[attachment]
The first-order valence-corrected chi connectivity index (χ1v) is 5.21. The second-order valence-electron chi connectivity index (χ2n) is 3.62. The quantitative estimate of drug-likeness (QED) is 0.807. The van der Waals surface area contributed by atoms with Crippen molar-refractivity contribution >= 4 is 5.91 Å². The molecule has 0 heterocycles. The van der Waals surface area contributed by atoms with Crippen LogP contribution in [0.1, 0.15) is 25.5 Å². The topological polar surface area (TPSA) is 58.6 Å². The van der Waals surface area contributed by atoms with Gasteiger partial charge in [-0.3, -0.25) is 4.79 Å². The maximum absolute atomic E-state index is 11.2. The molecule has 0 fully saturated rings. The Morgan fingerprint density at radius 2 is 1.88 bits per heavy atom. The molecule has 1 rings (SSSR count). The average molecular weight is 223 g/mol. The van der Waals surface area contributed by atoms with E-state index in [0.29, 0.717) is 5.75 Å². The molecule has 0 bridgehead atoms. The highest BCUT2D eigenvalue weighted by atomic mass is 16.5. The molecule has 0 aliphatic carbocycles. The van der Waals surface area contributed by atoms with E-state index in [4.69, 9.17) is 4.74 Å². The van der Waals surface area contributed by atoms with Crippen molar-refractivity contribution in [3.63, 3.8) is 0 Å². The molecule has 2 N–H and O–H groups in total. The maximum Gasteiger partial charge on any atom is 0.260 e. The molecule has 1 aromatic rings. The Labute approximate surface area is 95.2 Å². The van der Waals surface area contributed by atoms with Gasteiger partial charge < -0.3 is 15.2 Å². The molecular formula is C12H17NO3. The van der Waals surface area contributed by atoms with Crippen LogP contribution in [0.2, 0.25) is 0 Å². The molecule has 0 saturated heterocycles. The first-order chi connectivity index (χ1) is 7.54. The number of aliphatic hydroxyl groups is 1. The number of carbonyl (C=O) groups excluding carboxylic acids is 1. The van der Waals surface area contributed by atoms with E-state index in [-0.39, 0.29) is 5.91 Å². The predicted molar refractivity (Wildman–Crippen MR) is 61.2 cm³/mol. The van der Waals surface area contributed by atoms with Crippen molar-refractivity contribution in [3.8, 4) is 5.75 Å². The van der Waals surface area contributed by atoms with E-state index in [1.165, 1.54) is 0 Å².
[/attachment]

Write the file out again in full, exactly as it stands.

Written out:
The first-order valence-corrected chi connectivity index (χ1v) is 5.21. The second-order valence-electron chi connectivity index (χ2n) is 3.62. The quantitative estimate of drug-likeness (QED) is 0.807. The van der Waals surface area contributed by atoms with Crippen molar-refractivity contribution >= 4 is 5.91 Å². The molecule has 0 heterocycles. The van der Waals surface area contributed by atoms with Crippen LogP contribution in [0.1, 0.15) is 25.5 Å². The topological polar surface area (TPSA) is 58.6 Å². The van der Waals surface area contributed by atoms with Gasteiger partial charge in [-0.3, -0.25) is 4.79 Å². The maximum absolute atomic E-state index is 11.2. The molecule has 0 fully saturated rings. The Morgan fingerprint density at radius 2 is 1.88 bits per heavy atom. The molecule has 1 rings (SSSR count). The average molecular weight is 223 g/mol. The van der Waals surface area contributed by atoms with E-state index in [0.29, 0.717) is 5.75 Å². The molecule has 0 bridgehead atoms. The highest BCUT2D eigenvalue weighted by atomic mass is 16.5. The molecule has 0 aliphatic carbocycles. The van der Waals surface area contributed by atoms with E-state index in [4.69, 9.17) is 4.74 Å². The van der Waals surface area contributed by atoms with Crippen molar-refractivity contribution in [3.63, 3.8) is 0 Å². The molecule has 2 N–H and O–H groups in total. The maximum Gasteiger partial charge on any atom is 0.260 e. The molecule has 1 aromatic rings. The Labute approximate surface area is 95.2 Å². The van der Waals surface area contributed by atoms with Gasteiger partial charge < -0.3 is 15.2 Å². The molecular formula is C12H17NO3. The van der Waals surface area contributed by atoms with Crippen LogP contribution in [0.2, 0.25) is 0 Å². The molecule has 0 saturated heterocycles. The first-order chi connectivity index (χ1) is 7.54. The number of aliphatic hydroxyl groups is 1. The number of carbonyl (C=O) groups excluding carboxylic acids is 1. The van der Waals surface area contributed by atoms with E-state index in [-0.39, 0.29) is 5.91 Å². The predicted molar refractivity (Wildman–Crippen MR) is 61.2 cm³/mol. The van der Waals surface area contributed by atoms with Crippen molar-refractivity contribution in [3.8, 4) is 5.75 Å². The van der Waals surface area contributed by atoms with E-state index in [1.165, 1.54) is 0 Å².